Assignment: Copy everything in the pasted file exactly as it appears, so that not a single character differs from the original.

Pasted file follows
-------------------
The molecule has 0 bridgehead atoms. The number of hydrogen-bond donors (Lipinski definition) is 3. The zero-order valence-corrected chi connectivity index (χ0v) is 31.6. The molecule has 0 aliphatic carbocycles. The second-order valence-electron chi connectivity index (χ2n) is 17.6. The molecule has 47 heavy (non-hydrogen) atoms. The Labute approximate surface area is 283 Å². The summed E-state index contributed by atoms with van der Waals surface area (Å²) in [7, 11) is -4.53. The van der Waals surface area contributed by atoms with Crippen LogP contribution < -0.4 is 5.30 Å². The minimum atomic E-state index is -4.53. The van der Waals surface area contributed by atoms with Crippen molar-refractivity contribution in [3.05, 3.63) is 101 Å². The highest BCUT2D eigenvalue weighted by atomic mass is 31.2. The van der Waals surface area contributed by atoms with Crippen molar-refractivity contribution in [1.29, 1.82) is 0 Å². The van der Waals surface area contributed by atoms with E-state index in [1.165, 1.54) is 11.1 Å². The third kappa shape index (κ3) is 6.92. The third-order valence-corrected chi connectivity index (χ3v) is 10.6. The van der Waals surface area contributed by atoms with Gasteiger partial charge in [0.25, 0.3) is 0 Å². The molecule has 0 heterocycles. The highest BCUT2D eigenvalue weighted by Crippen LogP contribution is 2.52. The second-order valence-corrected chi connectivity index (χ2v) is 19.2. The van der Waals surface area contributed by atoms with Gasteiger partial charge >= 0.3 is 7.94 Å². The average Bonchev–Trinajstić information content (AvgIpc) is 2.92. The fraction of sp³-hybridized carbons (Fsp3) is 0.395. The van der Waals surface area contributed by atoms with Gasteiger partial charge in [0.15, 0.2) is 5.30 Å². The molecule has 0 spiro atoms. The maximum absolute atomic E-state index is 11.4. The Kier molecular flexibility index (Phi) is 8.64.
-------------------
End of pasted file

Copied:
The molecule has 0 bridgehead atoms. The number of hydrogen-bond donors (Lipinski definition) is 3. The zero-order valence-corrected chi connectivity index (χ0v) is 31.6. The molecule has 0 aliphatic carbocycles. The second-order valence-electron chi connectivity index (χ2n) is 17.6. The molecule has 47 heavy (non-hydrogen) atoms. The Labute approximate surface area is 283 Å². The summed E-state index contributed by atoms with van der Waals surface area (Å²) in [7, 11) is -4.53. The van der Waals surface area contributed by atoms with Crippen LogP contribution < -0.4 is 5.30 Å². The minimum atomic E-state index is -4.53. The van der Waals surface area contributed by atoms with Crippen molar-refractivity contribution in [3.05, 3.63) is 101 Å². The highest BCUT2D eigenvalue weighted by atomic mass is 31.2. The van der Waals surface area contributed by atoms with Crippen molar-refractivity contribution in [1.29, 1.82) is 0 Å². The van der Waals surface area contributed by atoms with E-state index in [1.165, 1.54) is 11.1 Å². The third kappa shape index (κ3) is 6.92. The third-order valence-corrected chi connectivity index (χ3v) is 10.6. The van der Waals surface area contributed by atoms with Gasteiger partial charge in [0.25, 0.3) is 0 Å². The molecule has 0 heterocycles. The highest BCUT2D eigenvalue weighted by Crippen LogP contribution is 2.52. The second-order valence-corrected chi connectivity index (χ2v) is 19.2. The van der Waals surface area contributed by atoms with Gasteiger partial charge >= 0.3 is 7.94 Å². The average Bonchev–Trinajstić information content (AvgIpc) is 2.92. The fraction of sp³-hybridized carbons (Fsp3) is 0.395. The van der Waals surface area contributed by atoms with Gasteiger partial charge in [0.15, 0.2) is 5.30 Å². The molecule has 0 spiro atoms. The maximum absolute atomic E-state index is 11.4. The Kier molecular flexibility index (Phi) is 8.64.